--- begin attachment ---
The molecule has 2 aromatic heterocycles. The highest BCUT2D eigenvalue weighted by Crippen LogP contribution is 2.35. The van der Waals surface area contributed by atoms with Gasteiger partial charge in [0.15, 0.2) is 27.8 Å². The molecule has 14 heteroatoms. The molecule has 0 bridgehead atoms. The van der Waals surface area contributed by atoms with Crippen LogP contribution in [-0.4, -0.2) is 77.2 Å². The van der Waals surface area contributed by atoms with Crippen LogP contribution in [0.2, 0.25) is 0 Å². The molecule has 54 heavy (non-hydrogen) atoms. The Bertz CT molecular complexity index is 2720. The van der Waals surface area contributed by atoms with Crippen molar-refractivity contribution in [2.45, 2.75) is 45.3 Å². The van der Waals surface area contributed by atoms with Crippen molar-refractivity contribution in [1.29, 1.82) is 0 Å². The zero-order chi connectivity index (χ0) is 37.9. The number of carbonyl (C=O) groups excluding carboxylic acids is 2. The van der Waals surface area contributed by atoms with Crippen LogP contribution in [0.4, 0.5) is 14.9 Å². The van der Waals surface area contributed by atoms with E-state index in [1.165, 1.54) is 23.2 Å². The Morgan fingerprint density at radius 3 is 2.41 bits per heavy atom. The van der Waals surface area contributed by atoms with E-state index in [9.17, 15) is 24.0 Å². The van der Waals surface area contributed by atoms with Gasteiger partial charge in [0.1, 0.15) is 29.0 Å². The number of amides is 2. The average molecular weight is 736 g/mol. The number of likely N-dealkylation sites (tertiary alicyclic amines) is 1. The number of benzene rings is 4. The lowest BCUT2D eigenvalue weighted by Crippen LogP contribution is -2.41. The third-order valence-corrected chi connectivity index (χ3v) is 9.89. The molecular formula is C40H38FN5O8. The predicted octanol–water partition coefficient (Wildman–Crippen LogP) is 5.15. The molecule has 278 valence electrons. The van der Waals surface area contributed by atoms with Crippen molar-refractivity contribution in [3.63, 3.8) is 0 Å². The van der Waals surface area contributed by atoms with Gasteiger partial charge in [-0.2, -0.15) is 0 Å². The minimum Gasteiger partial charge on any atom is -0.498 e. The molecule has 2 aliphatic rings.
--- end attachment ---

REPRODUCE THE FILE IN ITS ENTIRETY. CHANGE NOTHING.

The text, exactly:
The molecule has 2 aromatic heterocycles. The highest BCUT2D eigenvalue weighted by Crippen LogP contribution is 2.35. The van der Waals surface area contributed by atoms with Gasteiger partial charge in [0.15, 0.2) is 27.8 Å². The molecule has 14 heteroatoms. The molecule has 0 bridgehead atoms. The van der Waals surface area contributed by atoms with Crippen LogP contribution in [-0.4, -0.2) is 77.2 Å². The van der Waals surface area contributed by atoms with Crippen LogP contribution in [0.2, 0.25) is 0 Å². The molecule has 54 heavy (non-hydrogen) atoms. The Bertz CT molecular complexity index is 2720. The van der Waals surface area contributed by atoms with Crippen molar-refractivity contribution in [2.45, 2.75) is 45.3 Å². The van der Waals surface area contributed by atoms with Crippen molar-refractivity contribution in [1.29, 1.82) is 0 Å². The zero-order chi connectivity index (χ0) is 37.9. The number of carbonyl (C=O) groups excluding carboxylic acids is 2. The van der Waals surface area contributed by atoms with Crippen LogP contribution in [0.4, 0.5) is 14.9 Å². The van der Waals surface area contributed by atoms with E-state index in [1.165, 1.54) is 23.2 Å². The Morgan fingerprint density at radius 3 is 2.41 bits per heavy atom. The van der Waals surface area contributed by atoms with E-state index in [9.17, 15) is 24.0 Å². The van der Waals surface area contributed by atoms with Gasteiger partial charge in [0.1, 0.15) is 29.0 Å². The number of amides is 2. The average molecular weight is 736 g/mol. The number of likely N-dealkylation sites (tertiary alicyclic amines) is 1. The number of benzene rings is 4. The lowest BCUT2D eigenvalue weighted by Crippen LogP contribution is -2.41. The third-order valence-corrected chi connectivity index (χ3v) is 9.89. The molecular formula is C40H38FN5O8. The predicted octanol–water partition coefficient (Wildman–Crippen LogP) is 5.15. The molecule has 278 valence electrons. The van der Waals surface area contributed by atoms with Crippen molar-refractivity contribution in [3.63, 3.8) is 0 Å². The van der Waals surface area contributed by atoms with Gasteiger partial charge in [-0.2, -0.15) is 0 Å². The minimum Gasteiger partial charge on any atom is -0.498 e. The molecule has 2 aliphatic rings.